Anyway I have a LN holdfast and it works OK, but keeps coming loose. I suspect the top of my bench is just too thin. But I don't want to go too thick either. I was specifying 5-6 inches because that seems to be the old school Roubo thickness. But I'm pretty sure I want to stick with 3/4" holes in the bench vs 1" for the crucible. So if 4" is the magic number I'm OK with that too.
    Should have also mentioned that the top of my bench is 4" thick and the LN holdfasts work extremely well in this top.

  14. #14
    Join Date
    Sep 2007
    Location
    Longview WA
    Posts
    21,576
    Blog Entries
    1
    Quote Originally Posted by Erich Weidner View Post
    I don't really want a tool tray. I've not looked into a split top. So basically you are suggesting 2 slabs plus a filler thin piece?
    What about just 2-3 smaller slabs then? Or at that point should one just laminate a bunch of 8/4 or such?
    Lots of folks like having a narrow channel between the slabs. Not for a tool tray but for clamping. Some will have a piece between the two so it is a continuous top but it can be removed for clamping. Some have it set up so when it is flipped over it makes a low ridge as an aid to hold work.

    Finding a 22" wide slab will be a challenge. Finding two 11" slabs while still a challenge isn't as difficult of a challenge.

    Besides, even without a split top gluing and truing two slabs will be easier than gluing and truing a dozen pieces of 2X material.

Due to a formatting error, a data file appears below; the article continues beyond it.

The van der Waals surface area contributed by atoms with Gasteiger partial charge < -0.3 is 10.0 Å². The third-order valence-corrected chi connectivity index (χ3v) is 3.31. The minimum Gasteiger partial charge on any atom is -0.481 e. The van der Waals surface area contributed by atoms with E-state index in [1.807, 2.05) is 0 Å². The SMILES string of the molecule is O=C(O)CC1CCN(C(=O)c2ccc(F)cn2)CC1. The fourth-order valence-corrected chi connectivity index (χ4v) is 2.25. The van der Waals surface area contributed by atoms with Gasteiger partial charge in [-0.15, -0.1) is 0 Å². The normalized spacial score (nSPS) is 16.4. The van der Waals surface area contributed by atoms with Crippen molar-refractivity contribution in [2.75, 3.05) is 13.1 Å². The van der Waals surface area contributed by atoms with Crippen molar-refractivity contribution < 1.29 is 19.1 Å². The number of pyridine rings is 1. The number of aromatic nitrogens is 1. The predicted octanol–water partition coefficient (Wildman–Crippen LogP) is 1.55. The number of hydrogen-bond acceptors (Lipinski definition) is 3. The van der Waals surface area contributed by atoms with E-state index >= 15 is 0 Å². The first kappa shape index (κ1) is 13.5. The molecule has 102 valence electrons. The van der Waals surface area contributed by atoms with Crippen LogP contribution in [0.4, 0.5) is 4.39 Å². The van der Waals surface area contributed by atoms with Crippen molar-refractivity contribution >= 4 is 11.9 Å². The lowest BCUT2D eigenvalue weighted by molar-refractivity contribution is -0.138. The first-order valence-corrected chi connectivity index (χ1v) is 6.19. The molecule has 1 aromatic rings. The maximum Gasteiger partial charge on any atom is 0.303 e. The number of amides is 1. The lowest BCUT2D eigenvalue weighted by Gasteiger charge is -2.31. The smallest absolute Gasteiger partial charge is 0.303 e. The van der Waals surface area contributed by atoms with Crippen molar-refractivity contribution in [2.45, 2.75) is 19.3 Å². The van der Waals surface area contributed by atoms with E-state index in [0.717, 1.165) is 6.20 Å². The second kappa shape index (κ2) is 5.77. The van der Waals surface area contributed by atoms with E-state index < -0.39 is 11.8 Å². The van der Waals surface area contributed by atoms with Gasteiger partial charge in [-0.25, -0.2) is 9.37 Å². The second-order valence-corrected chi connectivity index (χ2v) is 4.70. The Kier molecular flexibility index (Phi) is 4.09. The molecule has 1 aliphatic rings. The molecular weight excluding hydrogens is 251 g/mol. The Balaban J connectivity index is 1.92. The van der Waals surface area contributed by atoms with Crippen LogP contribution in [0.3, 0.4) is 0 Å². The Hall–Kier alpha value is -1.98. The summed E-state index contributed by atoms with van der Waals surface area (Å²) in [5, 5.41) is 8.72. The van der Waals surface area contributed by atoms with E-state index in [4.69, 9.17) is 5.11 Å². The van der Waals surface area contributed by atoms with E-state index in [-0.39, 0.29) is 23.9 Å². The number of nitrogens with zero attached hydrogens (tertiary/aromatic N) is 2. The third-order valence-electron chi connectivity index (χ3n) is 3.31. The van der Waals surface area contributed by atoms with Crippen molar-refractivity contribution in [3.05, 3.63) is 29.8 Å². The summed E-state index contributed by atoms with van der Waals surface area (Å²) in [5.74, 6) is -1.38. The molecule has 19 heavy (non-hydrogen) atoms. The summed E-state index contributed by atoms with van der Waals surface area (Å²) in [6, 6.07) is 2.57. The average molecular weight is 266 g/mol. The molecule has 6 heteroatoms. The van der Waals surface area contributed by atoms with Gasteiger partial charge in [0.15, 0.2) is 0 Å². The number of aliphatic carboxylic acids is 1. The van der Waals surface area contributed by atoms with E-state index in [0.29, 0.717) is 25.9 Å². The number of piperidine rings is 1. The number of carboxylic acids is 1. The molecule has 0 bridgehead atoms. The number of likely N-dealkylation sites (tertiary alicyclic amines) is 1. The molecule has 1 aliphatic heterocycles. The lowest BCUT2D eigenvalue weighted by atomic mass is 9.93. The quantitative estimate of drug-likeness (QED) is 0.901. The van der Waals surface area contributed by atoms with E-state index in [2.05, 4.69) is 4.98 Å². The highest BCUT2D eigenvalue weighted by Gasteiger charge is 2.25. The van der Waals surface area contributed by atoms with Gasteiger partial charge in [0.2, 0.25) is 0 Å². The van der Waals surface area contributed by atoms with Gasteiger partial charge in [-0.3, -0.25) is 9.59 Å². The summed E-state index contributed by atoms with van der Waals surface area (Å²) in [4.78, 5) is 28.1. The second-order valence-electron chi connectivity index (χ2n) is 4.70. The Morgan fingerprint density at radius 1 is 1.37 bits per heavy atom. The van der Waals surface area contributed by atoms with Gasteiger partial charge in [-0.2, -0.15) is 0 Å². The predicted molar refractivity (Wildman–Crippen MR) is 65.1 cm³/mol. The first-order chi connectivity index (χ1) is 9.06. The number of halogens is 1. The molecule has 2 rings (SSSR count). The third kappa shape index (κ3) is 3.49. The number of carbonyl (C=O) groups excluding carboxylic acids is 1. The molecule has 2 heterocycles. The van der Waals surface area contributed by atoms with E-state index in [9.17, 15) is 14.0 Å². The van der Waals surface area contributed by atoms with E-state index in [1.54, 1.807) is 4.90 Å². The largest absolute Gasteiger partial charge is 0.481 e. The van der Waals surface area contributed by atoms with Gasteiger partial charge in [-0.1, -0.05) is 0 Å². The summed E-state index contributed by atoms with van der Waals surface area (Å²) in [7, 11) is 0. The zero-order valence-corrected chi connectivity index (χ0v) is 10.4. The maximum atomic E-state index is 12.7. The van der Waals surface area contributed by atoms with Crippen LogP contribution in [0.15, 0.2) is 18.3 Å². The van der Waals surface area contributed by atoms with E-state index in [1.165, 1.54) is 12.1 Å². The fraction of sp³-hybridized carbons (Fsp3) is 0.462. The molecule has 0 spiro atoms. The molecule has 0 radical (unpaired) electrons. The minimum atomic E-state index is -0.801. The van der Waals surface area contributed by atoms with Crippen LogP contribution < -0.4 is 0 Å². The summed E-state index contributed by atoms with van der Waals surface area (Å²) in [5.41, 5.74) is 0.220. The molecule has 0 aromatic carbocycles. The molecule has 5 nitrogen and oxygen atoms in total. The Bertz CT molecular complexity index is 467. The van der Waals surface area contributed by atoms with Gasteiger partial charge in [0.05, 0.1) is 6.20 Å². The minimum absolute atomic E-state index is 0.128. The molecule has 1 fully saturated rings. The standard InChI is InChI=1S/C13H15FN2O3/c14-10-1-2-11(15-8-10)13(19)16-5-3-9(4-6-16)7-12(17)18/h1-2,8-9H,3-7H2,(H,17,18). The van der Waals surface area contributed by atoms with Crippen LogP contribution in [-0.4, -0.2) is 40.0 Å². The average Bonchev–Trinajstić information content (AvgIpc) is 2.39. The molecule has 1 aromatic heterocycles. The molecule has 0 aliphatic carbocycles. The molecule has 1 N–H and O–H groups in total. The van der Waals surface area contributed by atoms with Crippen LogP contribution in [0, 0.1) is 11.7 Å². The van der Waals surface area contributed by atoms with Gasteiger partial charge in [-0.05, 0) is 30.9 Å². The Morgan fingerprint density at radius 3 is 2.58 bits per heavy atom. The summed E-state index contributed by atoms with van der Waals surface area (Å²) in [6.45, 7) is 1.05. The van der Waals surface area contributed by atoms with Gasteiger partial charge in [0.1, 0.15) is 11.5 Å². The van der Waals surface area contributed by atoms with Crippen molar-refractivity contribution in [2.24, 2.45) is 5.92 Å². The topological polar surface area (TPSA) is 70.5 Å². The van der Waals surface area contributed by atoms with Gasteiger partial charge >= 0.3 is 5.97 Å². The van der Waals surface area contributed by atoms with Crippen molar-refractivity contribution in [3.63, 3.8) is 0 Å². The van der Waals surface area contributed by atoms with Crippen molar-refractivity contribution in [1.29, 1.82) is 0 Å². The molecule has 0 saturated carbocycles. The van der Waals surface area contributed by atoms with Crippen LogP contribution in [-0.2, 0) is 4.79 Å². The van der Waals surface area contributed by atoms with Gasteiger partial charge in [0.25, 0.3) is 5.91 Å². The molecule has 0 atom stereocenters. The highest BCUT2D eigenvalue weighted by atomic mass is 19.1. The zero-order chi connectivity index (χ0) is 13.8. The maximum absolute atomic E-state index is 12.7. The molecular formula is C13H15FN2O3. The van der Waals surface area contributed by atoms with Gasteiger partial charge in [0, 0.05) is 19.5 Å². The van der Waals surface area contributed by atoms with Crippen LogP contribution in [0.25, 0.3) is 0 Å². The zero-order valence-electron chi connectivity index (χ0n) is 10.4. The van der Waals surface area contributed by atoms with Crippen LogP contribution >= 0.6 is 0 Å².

jtk
    Last edited by Jim Koepke; 05-16-2020 at 11:08 AM.
    "A pessimist sees the difficulty in every opportunity; an optimist sees the opportunity in every difficulty."
    - Sir Winston Churchill (1874-1965)

  15. #15
    Join Date
    Jan 2017
    Location
    Santa Cruz, CA
    Posts
    77
    I think the topic of what makes a holdfast hold is a good one. I spent a morning a while back making holdfasts out of steel forming stakes (which I always have a ton of) that netted out to about 9/16" or 5/8"+. One thing that was interesting, is that the projection of the holdfast laterally from the hole made a big difference in ability to hold. Some, worked marginally in a 3/4" hole 5 1/2" fir bench top, then, my best ones all hold well in 3/4" holes back drilled for a net depth of +/- 4". Then, I made some holdfasts from 7/8" stock and set them in a 1" hole and they hold great without any fussing in two bench tops of 5" + thickness. The projection is all greater on these. From my experience, a bigger hole and bigger diameter means better hold in thicker tops. I use all of these holdfasts that I made regularly and they work well.

    On the topic of slab, it seems like an aesthetic thing for a single slab. One of my benches is a split top with two singular pieces of Doug fir. It's what was handy and milled from my house. The bench that I use a lot more is a torsion box made with high quality plywood. For what I do, its extremely useful for me because it is totally flat, and I guess my workflow blurs the line between workbench and assembly table, which is another interesting topic to me, as I guess I don't really get how so many folks regard the workbench as so distinct from assembly table, but then, all I know is what I know, and haven't really watched to many other folks work...cecause it flats, its easy to check stuff as I am building and for glue ups, like chairs and cases, I know that I have a flat reference.

Tags for this Thread

Posting Permissions

  • You may not post new threads
  • You may not post replies
  • You may not post attachments
  • You may not edit your posts
  •